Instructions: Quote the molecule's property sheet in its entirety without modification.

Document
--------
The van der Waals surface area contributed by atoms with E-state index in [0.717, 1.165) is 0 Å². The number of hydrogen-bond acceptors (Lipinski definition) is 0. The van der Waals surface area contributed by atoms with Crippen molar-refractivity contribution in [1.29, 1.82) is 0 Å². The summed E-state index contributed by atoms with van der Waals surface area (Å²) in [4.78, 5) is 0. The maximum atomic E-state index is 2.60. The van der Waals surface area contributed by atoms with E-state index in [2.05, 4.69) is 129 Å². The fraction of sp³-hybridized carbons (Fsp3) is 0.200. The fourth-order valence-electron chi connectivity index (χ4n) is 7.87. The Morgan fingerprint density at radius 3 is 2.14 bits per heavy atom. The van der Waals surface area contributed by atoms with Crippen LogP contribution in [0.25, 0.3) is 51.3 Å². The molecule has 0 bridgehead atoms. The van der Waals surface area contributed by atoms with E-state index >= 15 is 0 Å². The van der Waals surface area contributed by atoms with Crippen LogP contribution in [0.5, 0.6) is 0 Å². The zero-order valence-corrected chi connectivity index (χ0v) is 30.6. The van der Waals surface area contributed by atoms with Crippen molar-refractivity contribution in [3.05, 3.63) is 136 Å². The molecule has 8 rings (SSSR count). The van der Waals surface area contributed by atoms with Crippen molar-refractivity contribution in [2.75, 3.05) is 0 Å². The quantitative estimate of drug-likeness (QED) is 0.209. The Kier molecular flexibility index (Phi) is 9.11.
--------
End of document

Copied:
The van der Waals surface area contributed by atoms with E-state index in [0.717, 1.165) is 0 Å². The number of hydrogen-bond acceptors (Lipinski definition) is 0. The van der Waals surface area contributed by atoms with Crippen molar-refractivity contribution in [1.29, 1.82) is 0 Å². The summed E-state index contributed by atoms with van der Waals surface area (Å²) in [4.78, 5) is 0. The maximum atomic E-state index is 2.60. The van der Waals surface area contributed by atoms with E-state index in [2.05, 4.69) is 129 Å². The fraction of sp³-hybridized carbons (Fsp3) is 0.200. The fourth-order valence-electron chi connectivity index (χ4n) is 7.87. The Morgan fingerprint density at radius 3 is 2.14 bits per heavy atom. The van der Waals surface area contributed by atoms with Crippen LogP contribution in [0.25, 0.3) is 51.3 Å². The molecule has 0 bridgehead atoms. The van der Waals surface area contributed by atoms with E-state index >= 15 is 0 Å². The van der Waals surface area contributed by atoms with Crippen LogP contribution in [0.5, 0.6) is 0 Å². The zero-order valence-corrected chi connectivity index (χ0v) is 30.6. The van der Waals surface area contributed by atoms with Crippen molar-refractivity contribution in [3.05, 3.63) is 136 Å². The molecule has 8 rings (SSSR count). The van der Waals surface area contributed by atoms with Crippen molar-refractivity contribution in [2.75, 3.05) is 0 Å². The quantitative estimate of drug-likeness (QED) is 0.209. The Kier molecular flexibility index (Phi) is 9.11.